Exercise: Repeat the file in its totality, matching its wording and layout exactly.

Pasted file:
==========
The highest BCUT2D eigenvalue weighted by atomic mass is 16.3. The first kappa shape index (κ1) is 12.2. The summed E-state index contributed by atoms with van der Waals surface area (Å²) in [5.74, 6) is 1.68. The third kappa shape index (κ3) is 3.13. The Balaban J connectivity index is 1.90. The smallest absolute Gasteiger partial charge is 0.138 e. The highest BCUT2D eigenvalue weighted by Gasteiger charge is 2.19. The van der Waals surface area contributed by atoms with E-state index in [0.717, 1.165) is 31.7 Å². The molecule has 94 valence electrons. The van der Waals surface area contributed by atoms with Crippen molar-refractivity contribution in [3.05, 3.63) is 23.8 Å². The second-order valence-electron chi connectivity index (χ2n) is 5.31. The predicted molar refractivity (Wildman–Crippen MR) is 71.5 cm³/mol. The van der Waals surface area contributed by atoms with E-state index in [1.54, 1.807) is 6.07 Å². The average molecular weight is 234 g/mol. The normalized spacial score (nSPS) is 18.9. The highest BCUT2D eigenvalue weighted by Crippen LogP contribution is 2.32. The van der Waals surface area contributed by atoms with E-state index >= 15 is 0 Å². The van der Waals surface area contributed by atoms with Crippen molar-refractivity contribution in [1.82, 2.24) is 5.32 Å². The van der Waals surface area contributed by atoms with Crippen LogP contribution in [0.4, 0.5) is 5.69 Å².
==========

The highest BCUT2D eigenvalue weighted by atomic mass is 16.3. The first kappa shape index (κ1) is 12.2. The summed E-state index contributed by atoms with van der Waals surface area (Å²) in [5.74, 6) is 1.68. The third kappa shape index (κ3) is 3.13. The Balaban J connectivity index is 1.90. The smallest absolute Gasteiger partial charge is 0.138 e. The highest BCUT2D eigenvalue weighted by Gasteiger charge is 2.19. The van der Waals surface area contributed by atoms with E-state index in [0.717, 1.165) is 31.7 Å². The molecule has 94 valence electrons. The van der Waals surface area contributed by atoms with Crippen molar-refractivity contribution in [3.05, 3.63) is 23.8 Å². The second-order valence-electron chi connectivity index (χ2n) is 5.31. The predicted molar refractivity (Wildman–Crippen MR) is 71.5 cm³/mol. The van der Waals surface area contributed by atoms with E-state index in [1.54, 1.807) is 6.07 Å². The average molecular weight is 234 g/mol. The normalized spacial score (nSPS) is 18.9. The highest BCUT2D eigenvalue weighted by Crippen LogP contribution is 2.32. The van der Waals surface area contributed by atoms with E-state index >= 15 is 0 Å². The van der Waals surface area contributed by atoms with Crippen molar-refractivity contribution in [1.82, 2.24) is 5.32 Å². The van der Waals surface area contributed by atoms with Crippen LogP contribution in [0.4, 0.5) is 5.69 Å².